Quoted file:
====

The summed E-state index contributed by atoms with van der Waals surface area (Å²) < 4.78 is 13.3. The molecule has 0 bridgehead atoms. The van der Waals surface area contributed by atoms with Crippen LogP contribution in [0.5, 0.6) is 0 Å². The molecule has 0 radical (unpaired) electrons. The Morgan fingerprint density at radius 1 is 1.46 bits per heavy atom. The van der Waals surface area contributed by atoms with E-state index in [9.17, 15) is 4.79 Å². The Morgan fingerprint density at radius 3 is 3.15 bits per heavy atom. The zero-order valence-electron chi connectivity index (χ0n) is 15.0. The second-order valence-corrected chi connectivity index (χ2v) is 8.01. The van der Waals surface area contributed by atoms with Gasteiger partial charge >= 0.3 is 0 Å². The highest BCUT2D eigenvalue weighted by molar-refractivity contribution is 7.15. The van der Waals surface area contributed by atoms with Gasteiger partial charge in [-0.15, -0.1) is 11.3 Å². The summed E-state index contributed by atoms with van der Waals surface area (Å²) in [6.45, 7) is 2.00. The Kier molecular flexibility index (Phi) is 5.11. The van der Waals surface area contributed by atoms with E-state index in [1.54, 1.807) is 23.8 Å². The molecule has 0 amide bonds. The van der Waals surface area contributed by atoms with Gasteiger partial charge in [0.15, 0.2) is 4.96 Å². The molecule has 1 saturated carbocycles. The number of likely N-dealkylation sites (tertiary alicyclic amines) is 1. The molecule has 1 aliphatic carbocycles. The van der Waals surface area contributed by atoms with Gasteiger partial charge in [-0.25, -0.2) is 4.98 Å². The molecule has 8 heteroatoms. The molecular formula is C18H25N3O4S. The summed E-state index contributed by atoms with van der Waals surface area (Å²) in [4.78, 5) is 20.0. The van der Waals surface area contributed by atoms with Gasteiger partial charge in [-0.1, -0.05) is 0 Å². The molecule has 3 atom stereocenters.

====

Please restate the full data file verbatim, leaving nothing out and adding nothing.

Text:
The summed E-state index contributed by atoms with van der Waals surface area (Å²) < 4.78 is 13.3. The molecule has 0 bridgehead atoms. The van der Waals surface area contributed by atoms with Crippen LogP contribution in [0.5, 0.6) is 0 Å². The molecule has 0 radical (unpaired) electrons. The Morgan fingerprint density at radius 1 is 1.46 bits per heavy atom. The van der Waals surface area contributed by atoms with E-state index in [9.17, 15) is 4.79 Å². The Morgan fingerprint density at radius 3 is 3.15 bits per heavy atom. The zero-order valence-electron chi connectivity index (χ0n) is 15.0. The second-order valence-corrected chi connectivity index (χ2v) is 8.01. The van der Waals surface area contributed by atoms with Gasteiger partial charge >= 0.3 is 0 Å². The highest BCUT2D eigenvalue weighted by molar-refractivity contribution is 7.15. The van der Waals surface area contributed by atoms with Gasteiger partial charge in [-0.15, -0.1) is 11.3 Å². The summed E-state index contributed by atoms with van der Waals surface area (Å²) in [6.45, 7) is 2.00. The Kier molecular flexibility index (Phi) is 5.11. The van der Waals surface area contributed by atoms with E-state index in [1.54, 1.807) is 23.8 Å². The molecule has 0 amide bonds. The van der Waals surface area contributed by atoms with Gasteiger partial charge in [0.15, 0.2) is 4.96 Å². The molecule has 1 saturated carbocycles. The number of likely N-dealkylation sites (tertiary alicyclic amines) is 1. The molecule has 1 aliphatic carbocycles. The van der Waals surface area contributed by atoms with Gasteiger partial charge in [-0.25, -0.2) is 4.98 Å². The molecule has 8 heteroatoms. The molecular formula is C18H25N3O4S. The summed E-state index contributed by atoms with van der Waals surface area (Å²) in [4.78, 5) is 20.0. The van der Waals surface area contributed by atoms with Gasteiger partial charge in [-0.1, -0.05) is 0 Å². The molecule has 3 atom stereocenters.